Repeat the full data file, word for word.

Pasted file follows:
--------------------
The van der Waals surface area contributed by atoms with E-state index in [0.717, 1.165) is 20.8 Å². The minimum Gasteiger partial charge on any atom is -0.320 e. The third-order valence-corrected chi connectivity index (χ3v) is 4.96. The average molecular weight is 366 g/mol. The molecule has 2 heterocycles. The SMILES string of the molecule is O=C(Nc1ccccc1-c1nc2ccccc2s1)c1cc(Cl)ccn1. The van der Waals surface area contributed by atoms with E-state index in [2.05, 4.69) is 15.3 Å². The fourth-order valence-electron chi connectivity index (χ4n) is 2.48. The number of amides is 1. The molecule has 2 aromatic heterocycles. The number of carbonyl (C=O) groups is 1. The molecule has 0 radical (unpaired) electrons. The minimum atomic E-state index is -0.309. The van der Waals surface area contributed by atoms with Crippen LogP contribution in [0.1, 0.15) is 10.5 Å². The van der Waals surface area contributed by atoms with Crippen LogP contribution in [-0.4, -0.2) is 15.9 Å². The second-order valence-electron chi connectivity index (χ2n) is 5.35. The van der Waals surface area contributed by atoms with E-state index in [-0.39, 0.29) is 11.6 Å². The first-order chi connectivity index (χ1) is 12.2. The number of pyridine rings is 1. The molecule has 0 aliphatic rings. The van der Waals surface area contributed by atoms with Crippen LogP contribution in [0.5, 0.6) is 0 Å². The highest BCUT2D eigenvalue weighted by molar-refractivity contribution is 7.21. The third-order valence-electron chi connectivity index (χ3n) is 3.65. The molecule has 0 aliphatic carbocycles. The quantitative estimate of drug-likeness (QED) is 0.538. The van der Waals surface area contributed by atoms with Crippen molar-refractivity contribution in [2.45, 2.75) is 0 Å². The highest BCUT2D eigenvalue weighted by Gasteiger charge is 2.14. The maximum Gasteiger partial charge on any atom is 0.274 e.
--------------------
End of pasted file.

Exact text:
The van der Waals surface area contributed by atoms with E-state index in [0.717, 1.165) is 20.8 Å². The minimum Gasteiger partial charge on any atom is -0.320 e. The third-order valence-corrected chi connectivity index (χ3v) is 4.96. The average molecular weight is 366 g/mol. The molecule has 2 heterocycles. The SMILES string of the molecule is O=C(Nc1ccccc1-c1nc2ccccc2s1)c1cc(Cl)ccn1. The van der Waals surface area contributed by atoms with E-state index in [2.05, 4.69) is 15.3 Å². The fourth-order valence-electron chi connectivity index (χ4n) is 2.48. The number of amides is 1. The molecule has 2 aromatic heterocycles. The number of carbonyl (C=O) groups is 1. The molecule has 0 radical (unpaired) electrons. The minimum atomic E-state index is -0.309. The van der Waals surface area contributed by atoms with Crippen LogP contribution in [0.1, 0.15) is 10.5 Å². The van der Waals surface area contributed by atoms with Crippen LogP contribution in [-0.4, -0.2) is 15.9 Å². The second-order valence-electron chi connectivity index (χ2n) is 5.35. The van der Waals surface area contributed by atoms with E-state index in [-0.39, 0.29) is 11.6 Å². The first-order chi connectivity index (χ1) is 12.2. The number of pyridine rings is 1. The molecule has 0 aliphatic rings. The van der Waals surface area contributed by atoms with Crippen LogP contribution in [0.5, 0.6) is 0 Å². The highest BCUT2D eigenvalue weighted by molar-refractivity contribution is 7.21. The third-order valence-electron chi connectivity index (χ3n) is 3.65. The molecule has 0 aliphatic carbocycles. The quantitative estimate of drug-likeness (QED) is 0.538. The van der Waals surface area contributed by atoms with Crippen molar-refractivity contribution in [2.45, 2.75) is 0 Å². The highest BCUT2D eigenvalue weighted by Gasteiger charge is 2.14. The maximum Gasteiger partial charge on any atom is 0.274 e.